He says one participant is in the process of opening a bakery. “He had a passion, something he had forgotten about, and that is something he wanted to do.” Another wants to help immigrants become successful, as he had been when he moved to a new country.
“These are outcomes that are not necessarily the goals they started out with. That is the really surprising thing, people have more options than what they think.”
Kevin is cognisant the programme does not cater for the general populace. “But it doesn’t mean there are no opportunities for them,” he states. He says across the globe, people are looking at starting programmes to help professionals from a range of backgrounds, such as the police, firefighters or teachers, plan post-career paths.
Kevin prepared for this phase by thinking of the things that are important to him, his top values. “I came up with three - to be healthy, helpful and happy.”
“In the next 40 to 50 years of my life, mental and physical health is incredibly important. I am focused on these areas everyday.”
He has always been involved in a range of charities such as those involved in improving health and alleviating poverty. “I increased the level of work I do in that area as well.”
He is also “reconnecting” with people he always wanted to spend time with. “These are people I had interactions with at some point in my life. I would have liked to maintain that connection but have not necessarily done that, and have used the excuse that my work got in the way.”
He is looking to expand these connections further, starting with the community hall and library around 600 metres from his house. In his spare time, Kevin wants to talk to people there about how he is helping senior executives plan their next life phase.
“I could just say, 'Who wants to talk about this thing? I can’t necessarily bring you into the programme. But I could spend some of my time just talking about the stuff that we do’…That is what my own contribution could be to the community.”
Let’s talk transitions
The reality is people who are financially independent have myriad options because they can sustain their lifestyle even without regular employment. There are also professionals (medical doctors and teachers are prime examples) who continue to work by choice because they like what they do or their skills are needed. There are those who have a few years of bridging full-time or part-time work because they need to. Moreover, there are people who have to work into their senior years for sustenance, their situation meriting a different take on post-career life.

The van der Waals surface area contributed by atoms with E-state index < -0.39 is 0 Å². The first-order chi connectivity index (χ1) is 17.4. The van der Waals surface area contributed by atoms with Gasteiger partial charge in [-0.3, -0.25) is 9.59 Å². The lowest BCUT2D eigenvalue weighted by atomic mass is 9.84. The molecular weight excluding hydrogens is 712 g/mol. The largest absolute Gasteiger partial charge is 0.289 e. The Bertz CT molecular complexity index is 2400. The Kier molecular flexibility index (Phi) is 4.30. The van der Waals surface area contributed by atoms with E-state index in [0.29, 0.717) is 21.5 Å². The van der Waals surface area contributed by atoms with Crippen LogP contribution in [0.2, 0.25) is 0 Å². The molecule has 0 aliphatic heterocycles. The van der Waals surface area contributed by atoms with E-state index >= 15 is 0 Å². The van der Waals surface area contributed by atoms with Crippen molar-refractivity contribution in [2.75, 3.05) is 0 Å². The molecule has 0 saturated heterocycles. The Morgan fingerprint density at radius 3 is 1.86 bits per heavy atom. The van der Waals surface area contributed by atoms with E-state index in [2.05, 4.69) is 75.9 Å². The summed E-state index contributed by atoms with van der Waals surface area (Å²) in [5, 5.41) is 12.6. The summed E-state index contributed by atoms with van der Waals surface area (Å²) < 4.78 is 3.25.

These discussions are critical, if inevitable, as the global population transitions too. The World Health Organization reports that all countries are experiencing growth in the number and proportion of older persons. By the end of this decade, the WHO predicts 1 in 6 people in the world will be aged 60 years or over; with the share of the population aged 60 years and over, increasing from 1 billion in 2020 to 1.4 billion.
We are already seeing a cohort from this 60-plus age group who view ‘retirement’ as passé and want to be actively working or engaged as long as they can. Their socio-civic and economic contributions could well be the data for good the world aptly needs now.
*The years between 50 and 75 are referred to as the third quarter by Avivah Wittenberg-Cox
*In his article in The Atlantic, David Brooks prefers to call this life stage “encore years”
In future blogs, I will explore how other business leaders and knowledge professionals have transitioned to their next role after leaving full-time jobs or a portfolio of posts. If you would like to share your insights on this topic, and the modern workplace, write me firstname.lastname@example.org
Oregon lakeside by Dulce Tadena
Kevin Ackhurst, founding member of NxtWaves Asia